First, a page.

You've heard of sound that can shatter glass – but what about sound that vaporizes water?
Yep, it exists, according to a recent study published in the Physical Review Fluids scientific journal, and researchers are calling it the loudest conceivable underwater sound. It didn't come from a rocket launch or a seismic tremor or anything big and showy – in fact, it came from a tiny water jet.
What Makes This Sound?
The world's loudest underwater sound emits from a microscopic water jet, not quite as wide as a human hair, being hit by an even-thinner X-ray laser, according to CNet. Humans can't actually hear it, since the Stanford scientists who made the sound did so in a vacuum chamber at the SLAC National Accelerator Laboratory in Menlo Park, California. But we can see the sound's effects, thanks to a series of ultra-slow-motion videos of the event.
A Sound You Can See
Each video was filmed in around 40 billionths of a second, and features the X-ray laser splitting the water jet in two. As this happens, the liquid contacting the laser vaporizes, and pressure waves run down either side of the water jet. The sound rang in at around 270 decibels (for reference, NASA's loudest rocket launch reached around 205 decibels).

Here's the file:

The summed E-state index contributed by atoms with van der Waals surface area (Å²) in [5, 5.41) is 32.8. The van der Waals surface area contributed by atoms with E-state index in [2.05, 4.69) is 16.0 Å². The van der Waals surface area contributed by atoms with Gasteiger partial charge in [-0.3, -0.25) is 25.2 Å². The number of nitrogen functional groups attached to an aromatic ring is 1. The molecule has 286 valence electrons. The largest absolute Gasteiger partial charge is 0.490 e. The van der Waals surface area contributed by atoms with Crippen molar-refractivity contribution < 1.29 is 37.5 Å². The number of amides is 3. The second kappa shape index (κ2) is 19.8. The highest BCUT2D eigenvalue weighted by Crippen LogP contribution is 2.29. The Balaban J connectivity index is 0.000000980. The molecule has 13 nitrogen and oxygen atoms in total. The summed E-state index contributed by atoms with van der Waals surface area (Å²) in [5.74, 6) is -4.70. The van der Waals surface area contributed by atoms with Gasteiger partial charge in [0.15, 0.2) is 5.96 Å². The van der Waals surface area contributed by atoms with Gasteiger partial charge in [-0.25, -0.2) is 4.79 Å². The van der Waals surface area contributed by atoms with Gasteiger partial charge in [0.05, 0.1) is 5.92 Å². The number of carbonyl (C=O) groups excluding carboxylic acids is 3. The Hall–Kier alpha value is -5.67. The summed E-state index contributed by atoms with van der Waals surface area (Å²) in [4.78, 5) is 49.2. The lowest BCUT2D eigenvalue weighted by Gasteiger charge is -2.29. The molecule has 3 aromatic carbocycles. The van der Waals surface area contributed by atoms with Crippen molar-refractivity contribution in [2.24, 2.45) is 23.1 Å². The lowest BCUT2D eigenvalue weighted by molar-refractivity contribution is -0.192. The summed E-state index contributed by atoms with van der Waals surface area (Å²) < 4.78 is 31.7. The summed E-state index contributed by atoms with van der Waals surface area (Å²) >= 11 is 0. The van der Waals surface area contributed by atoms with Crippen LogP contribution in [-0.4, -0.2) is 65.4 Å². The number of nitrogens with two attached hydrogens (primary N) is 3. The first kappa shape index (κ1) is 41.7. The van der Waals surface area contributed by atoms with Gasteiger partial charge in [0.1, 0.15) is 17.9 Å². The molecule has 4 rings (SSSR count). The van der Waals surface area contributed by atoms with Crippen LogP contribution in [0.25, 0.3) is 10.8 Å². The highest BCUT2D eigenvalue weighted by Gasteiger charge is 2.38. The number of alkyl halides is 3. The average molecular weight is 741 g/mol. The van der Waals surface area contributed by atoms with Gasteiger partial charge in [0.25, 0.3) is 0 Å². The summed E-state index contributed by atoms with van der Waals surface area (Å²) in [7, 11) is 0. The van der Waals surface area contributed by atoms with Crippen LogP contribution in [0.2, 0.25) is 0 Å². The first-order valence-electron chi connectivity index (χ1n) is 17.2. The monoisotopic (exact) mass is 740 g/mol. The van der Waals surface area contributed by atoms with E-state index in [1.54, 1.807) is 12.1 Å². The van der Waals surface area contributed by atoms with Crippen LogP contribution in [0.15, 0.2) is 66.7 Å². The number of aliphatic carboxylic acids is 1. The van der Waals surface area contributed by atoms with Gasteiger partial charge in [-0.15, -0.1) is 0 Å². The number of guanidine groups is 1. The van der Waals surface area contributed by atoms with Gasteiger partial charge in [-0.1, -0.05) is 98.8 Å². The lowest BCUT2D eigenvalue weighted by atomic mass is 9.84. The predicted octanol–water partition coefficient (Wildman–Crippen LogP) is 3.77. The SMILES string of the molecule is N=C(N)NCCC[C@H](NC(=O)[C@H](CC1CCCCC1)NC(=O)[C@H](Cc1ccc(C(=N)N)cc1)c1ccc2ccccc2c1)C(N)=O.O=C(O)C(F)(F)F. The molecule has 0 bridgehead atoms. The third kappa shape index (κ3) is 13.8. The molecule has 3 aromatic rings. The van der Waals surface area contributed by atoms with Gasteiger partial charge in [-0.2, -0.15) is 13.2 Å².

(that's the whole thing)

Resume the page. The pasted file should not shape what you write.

The slow-motion videos demonstrate a devastating impact from this laser-water jet sound, if only on a microscopic scale. Within 10 nanoseconds, the pressure waves moving down either side of the water jet form fizzing, black clouds of bursting bubbles.
The Benefits of Knowing Limits
This experiment demonstrated the loudest possible underwater sound because, as study co-author Claudiu Stan told Live Science, the sound "would actually boil the liquid" if it was any louder. If the water boiled, the sound would lose its medium.
Therefore, this study outlines the limits of underwater sound. Stan told Live Science that understanding those limits could assist in future experiment designs.
"This research can help us investigate in the future how microscopic samples would respond when they are vibrated severely by underwater sound," Stan said.
In 2017, SLAC researchers used the same laser used in Stan's study to blast the electrons from an atom, creating a sort of "molecular black hole" that sucked in available electrons from all nearby atoms. That experiment tested the limits of physics, two years ago. Now, scientists have narrowed that down to the limits of sound in water.